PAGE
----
There are a couple things to notice about this banquet.
This banquet isn’t just for some of God’s people. Isaiah 25:6.
Isaiah 25:6 ESV
On this mountain the Lord of hosts will make for all peoples a feast of rich food, a feast of well-aged wine, of rich food full of marrow, of aged wine well refined.
This banquet is a joyous event when God will defeat death, and God’s people will rejoice in his salvation. Isaiah 25:7-9.
Isaiah 25:7–9 ESV
7 And he will swallow up on this mountain the covering that is cast over all peoples, the veil that is spread over all nations. 8 He will swallow up death forever; and the Lord God will wipe away tears from all faces, and the reproach of his people he will take away from all the earth, for the Lord has spoken. 9 It will be said on that day, “Behold, this is our God; we have waited for him, that he might save us. This is the Lord; we have waited for him; let us be glad and rejoice in his salvation.”
This banquet isn’t just a joyous event. It’s a frightening event when God will judge his enemies. Isaiah 25:10-12.
Isaiah 25:10–12 ESV
10 For the hand of the Lord will rest on this mountain, and Moab shall be trampled down in his place, as straw is trampled down in a dunghill. 11 And he will spread out his hands in the midst of it as a swimmer spreads his hands out to swim, but the Lord will lay low his pompous pride together with the skill of his hands. 12 And the high fortifications of his walls he will bring down, lay low, and cast to the ground, to the dust.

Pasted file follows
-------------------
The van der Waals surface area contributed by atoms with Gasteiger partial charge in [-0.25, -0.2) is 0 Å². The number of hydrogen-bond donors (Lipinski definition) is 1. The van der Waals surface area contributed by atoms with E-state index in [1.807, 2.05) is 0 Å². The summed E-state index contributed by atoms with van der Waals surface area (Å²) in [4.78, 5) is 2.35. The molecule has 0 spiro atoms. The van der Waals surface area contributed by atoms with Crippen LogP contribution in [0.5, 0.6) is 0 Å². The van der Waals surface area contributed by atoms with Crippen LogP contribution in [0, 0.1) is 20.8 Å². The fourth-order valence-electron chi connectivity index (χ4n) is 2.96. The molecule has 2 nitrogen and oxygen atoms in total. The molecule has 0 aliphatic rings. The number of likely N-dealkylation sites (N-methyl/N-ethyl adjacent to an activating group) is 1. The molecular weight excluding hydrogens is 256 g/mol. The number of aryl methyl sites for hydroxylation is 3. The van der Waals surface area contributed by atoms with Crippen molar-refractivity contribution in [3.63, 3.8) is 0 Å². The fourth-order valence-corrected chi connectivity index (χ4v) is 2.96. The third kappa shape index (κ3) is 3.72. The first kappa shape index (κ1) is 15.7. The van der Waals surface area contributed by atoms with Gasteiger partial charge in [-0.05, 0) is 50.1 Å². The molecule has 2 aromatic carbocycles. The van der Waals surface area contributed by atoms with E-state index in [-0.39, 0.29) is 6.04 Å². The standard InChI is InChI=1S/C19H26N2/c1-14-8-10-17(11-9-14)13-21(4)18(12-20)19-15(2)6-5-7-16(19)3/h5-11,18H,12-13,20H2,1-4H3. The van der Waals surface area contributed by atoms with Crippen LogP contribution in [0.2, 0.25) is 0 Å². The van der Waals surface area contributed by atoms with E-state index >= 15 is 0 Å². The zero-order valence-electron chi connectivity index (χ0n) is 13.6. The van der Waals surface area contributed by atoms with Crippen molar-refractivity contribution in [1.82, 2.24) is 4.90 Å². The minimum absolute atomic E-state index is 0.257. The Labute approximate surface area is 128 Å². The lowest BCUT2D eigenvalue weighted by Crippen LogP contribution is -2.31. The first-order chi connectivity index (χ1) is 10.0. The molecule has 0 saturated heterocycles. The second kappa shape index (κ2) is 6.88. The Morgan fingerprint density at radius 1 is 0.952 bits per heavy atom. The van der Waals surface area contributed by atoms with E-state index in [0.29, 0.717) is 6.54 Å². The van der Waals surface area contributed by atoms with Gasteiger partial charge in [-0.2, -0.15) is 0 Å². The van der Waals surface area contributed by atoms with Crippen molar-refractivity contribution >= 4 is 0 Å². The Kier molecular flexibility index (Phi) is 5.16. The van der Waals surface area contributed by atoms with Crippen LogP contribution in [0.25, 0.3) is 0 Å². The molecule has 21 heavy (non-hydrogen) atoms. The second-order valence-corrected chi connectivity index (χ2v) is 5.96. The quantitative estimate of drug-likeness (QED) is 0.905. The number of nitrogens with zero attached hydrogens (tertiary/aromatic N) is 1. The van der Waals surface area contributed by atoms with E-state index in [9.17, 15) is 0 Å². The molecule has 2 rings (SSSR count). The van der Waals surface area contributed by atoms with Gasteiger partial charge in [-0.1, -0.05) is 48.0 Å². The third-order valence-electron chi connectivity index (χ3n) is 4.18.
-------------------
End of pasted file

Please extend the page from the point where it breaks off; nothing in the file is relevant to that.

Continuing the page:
So, the Israelites were looking forward to this Messianic Banquet where God would reward his people and judge the wicked.
In the New Testament, Jesus teaches us that this banquet will take place when he returns.
On that day, there will be those who are dining with Abraham, Isaac, and Jacob, and there will be others who are cast out. Luke 13:28-29.
Luke 13:28–29 ESV
28 In that place there will be weeping and gnashing of teeth, when you see Abraham and Isaac and Jacob and all the prophets in the kingdom of God but you yourselves cast out. 29 And people will come from east and west, and from north and south, and recline at table in the kingdom of God.
Revelation gives us even more information about this banquet.
When John describes Christ’s return, he describes it as a wedding ceremony where the lamb and his bride are married. It’s not just a wedding ceremony. There’s also a wedding feast. Revelation 19:6-9.
Revelation 19:6–9 ESV
6 Then I heard what seemed to be the voice of a great multitude, like the roar of many waters and like the sound of mighty peals of thunder, crying out, “Hallelujah! For the Lord our God the Almighty reigns. 7 Let us rejoice and exult and give him the glory, for the marriage of the Lamb has come, and his Bride has made herself ready; 8 it was granted her to clothe herself with fine linen, bright and pure”— for the fine linen is the righteous deeds of the saints. 9 And the angel said to me, “Write this: Blessed are those who are invited to the marriage supper of the Lamb.” And he said to me, “These are the true words of God.”
In the last lesson, I said that the wedding is coming. In the same way, the banquet is coming. It will be a day of Joy and a day of Judgment.

The unexpected are invited.

In our culture, when prominent people throw a big party, they invite all of their prominent friends.
For example, if there’s a dinner at the White House, I don’t get invited. Usually, the wealthy and powerful get invited to things like that.
When a political candidate hosts a fundraiser dinner, it can cost about $10,000 a plate.
What’s my point? When wealthy people host a grand dinner, they invite other wealthy, prominent people. When God hosts a banquet, the unexpected are invited.
This is something that Jesus makes clear throughout his ministry. This is especially prevalent in Luke 13-16.

Luke 13

Luke 13:22-30.
Luke 13:22–30 ESV